Is the Life You’re Living Worth the Price You’re Paying to Live It?

Tony Scwartz HBR

What toll does it take, over time, if you get too little sleep; skip breakfast or settle for something unhealthy; struggle with a relentlessly challenging commute; attend meeting after meeting with no breaks in between; pump yourself up through the day with multiple cups of coffee or sugary snacks; deal with hundreds of emails that accumulate in your inbox; remain at your desk for lunch if you eat lunch at all; push through fatigue in the afternoon; head home at night feeling exhausted, but continue to check email through the evening; work on the weekends; and limit your vacations to no more than a week or two, if you vacation at all?

Consider the story of the boiling frog. It may or may not be true, but the point it makes certainly is. Toss a frog into a pot of boiling water and it instinctively jumps out, self-protectively. Next, place the frog into a pot of cool water. Not surprisingly, it swims around, happily. Now heat the water up very gradually and what does the frog do? It acclimates to untenable circumstances — and slowly cooks. The frog doesn’t notice what’s happening to him, until it’s too late.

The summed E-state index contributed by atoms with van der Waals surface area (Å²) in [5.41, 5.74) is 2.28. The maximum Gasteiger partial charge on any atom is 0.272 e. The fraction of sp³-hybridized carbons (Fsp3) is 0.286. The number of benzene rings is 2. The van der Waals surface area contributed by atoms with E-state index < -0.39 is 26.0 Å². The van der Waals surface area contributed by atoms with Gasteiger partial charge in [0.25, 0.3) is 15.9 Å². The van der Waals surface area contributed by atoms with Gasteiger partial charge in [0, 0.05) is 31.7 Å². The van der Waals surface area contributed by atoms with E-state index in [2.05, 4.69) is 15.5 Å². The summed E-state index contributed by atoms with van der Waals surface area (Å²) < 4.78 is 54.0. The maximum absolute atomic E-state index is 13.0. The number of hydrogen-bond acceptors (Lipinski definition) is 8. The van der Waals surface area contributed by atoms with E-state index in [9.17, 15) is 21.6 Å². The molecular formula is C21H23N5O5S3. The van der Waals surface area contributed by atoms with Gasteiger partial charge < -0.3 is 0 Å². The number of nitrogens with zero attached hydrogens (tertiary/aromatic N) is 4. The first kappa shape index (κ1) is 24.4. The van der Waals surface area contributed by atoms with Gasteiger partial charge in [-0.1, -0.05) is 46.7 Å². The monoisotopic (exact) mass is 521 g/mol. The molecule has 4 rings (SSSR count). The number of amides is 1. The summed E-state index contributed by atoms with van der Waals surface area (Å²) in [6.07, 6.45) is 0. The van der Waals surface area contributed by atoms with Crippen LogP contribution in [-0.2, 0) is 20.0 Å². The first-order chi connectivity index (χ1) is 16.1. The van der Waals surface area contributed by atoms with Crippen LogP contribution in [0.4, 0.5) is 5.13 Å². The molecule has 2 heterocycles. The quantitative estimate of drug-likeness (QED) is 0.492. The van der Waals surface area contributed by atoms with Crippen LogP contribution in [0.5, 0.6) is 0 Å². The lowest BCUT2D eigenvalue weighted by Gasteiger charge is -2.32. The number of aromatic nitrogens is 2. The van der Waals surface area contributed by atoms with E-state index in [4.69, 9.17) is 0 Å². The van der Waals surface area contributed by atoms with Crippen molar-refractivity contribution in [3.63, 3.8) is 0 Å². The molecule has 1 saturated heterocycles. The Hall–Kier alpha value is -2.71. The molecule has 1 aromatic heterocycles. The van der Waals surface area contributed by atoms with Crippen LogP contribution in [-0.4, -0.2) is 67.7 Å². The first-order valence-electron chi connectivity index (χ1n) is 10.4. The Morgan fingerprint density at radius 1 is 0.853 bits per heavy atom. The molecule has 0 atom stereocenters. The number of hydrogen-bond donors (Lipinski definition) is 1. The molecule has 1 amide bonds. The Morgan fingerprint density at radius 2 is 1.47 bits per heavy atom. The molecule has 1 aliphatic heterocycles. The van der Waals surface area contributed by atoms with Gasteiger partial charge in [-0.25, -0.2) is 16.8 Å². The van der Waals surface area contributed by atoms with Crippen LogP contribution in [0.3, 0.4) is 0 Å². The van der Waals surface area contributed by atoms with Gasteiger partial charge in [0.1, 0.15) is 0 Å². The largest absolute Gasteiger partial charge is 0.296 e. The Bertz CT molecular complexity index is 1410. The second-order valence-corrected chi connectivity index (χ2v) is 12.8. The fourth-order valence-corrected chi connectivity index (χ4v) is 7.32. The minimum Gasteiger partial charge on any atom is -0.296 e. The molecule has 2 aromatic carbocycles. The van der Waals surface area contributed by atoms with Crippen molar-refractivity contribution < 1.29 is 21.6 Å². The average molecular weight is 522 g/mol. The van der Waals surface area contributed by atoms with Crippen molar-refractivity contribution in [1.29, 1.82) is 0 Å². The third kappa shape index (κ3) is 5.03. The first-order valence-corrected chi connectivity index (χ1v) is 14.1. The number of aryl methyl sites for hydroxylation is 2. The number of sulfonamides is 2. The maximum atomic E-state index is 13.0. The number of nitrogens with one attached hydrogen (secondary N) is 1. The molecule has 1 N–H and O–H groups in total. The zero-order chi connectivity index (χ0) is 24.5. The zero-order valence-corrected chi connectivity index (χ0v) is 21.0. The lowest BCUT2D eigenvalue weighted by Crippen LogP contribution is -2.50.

We’re experiencing the same phenomenon. Facing ever more demand, complexity and uncertainty, our initial response is to push ourselves harder and more relentlessly, without taking account of the costs we’re incurring. Physiologically, we move into hyperarousal — flooding our bodies with stress hormones such as adrenalin and cortisol. It’s an automatic response to the experience of threat, and it provides an instant source of energy.

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